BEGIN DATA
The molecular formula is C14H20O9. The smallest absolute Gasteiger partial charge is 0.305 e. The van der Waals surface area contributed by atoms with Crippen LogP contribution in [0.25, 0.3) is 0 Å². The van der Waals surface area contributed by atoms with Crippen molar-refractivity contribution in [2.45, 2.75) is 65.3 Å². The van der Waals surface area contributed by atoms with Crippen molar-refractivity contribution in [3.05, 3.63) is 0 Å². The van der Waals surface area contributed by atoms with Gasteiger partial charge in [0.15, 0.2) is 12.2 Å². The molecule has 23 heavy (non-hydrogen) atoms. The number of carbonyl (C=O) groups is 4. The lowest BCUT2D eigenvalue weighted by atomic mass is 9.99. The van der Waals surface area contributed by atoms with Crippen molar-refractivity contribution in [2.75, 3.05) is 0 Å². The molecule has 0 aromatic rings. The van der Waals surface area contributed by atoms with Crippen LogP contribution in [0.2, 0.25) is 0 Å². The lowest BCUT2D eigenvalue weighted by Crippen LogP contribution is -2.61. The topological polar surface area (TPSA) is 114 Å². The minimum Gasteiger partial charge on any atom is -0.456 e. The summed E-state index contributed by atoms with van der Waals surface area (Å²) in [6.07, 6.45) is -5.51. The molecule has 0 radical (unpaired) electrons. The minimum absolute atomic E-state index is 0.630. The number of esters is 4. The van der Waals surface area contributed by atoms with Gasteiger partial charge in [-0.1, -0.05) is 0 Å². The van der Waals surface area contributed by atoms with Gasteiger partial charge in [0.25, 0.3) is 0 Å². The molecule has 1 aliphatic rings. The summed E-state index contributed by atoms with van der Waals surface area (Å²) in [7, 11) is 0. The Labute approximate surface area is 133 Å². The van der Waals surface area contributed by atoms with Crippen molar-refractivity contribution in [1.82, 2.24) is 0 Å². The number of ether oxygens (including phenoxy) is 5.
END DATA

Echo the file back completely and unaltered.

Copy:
The molecular formula is C14H20O9. The smallest absolute Gasteiger partial charge is 0.305 e. The van der Waals surface area contributed by atoms with Crippen LogP contribution in [0.25, 0.3) is 0 Å². The van der Waals surface area contributed by atoms with Crippen molar-refractivity contribution in [2.45, 2.75) is 65.3 Å². The van der Waals surface area contributed by atoms with Crippen molar-refractivity contribution in [3.05, 3.63) is 0 Å². The van der Waals surface area contributed by atoms with Gasteiger partial charge in [0.15, 0.2) is 12.2 Å². The molecule has 23 heavy (non-hydrogen) atoms. The number of carbonyl (C=O) groups is 4. The lowest BCUT2D eigenvalue weighted by atomic mass is 9.99. The van der Waals surface area contributed by atoms with Crippen molar-refractivity contribution in [2.75, 3.05) is 0 Å². The molecule has 0 aromatic rings. The van der Waals surface area contributed by atoms with Crippen LogP contribution in [0.2, 0.25) is 0 Å². The lowest BCUT2D eigenvalue weighted by Crippen LogP contribution is -2.61. The topological polar surface area (TPSA) is 114 Å². The minimum Gasteiger partial charge on any atom is -0.456 e. The summed E-state index contributed by atoms with van der Waals surface area (Å²) in [6.07, 6.45) is -5.51. The molecule has 0 radical (unpaired) electrons. The minimum absolute atomic E-state index is 0.630. The number of esters is 4. The van der Waals surface area contributed by atoms with Gasteiger partial charge in [-0.1, -0.05) is 0 Å². The van der Waals surface area contributed by atoms with Gasteiger partial charge in [0.25, 0.3) is 0 Å². The molecule has 1 aliphatic rings. The summed E-state index contributed by atoms with van der Waals surface area (Å²) in [7, 11) is 0. The Labute approximate surface area is 133 Å². The van der Waals surface area contributed by atoms with Crippen molar-refractivity contribution in [1.82, 2.24) is 0 Å². The number of ether oxygens (including phenoxy) is 5.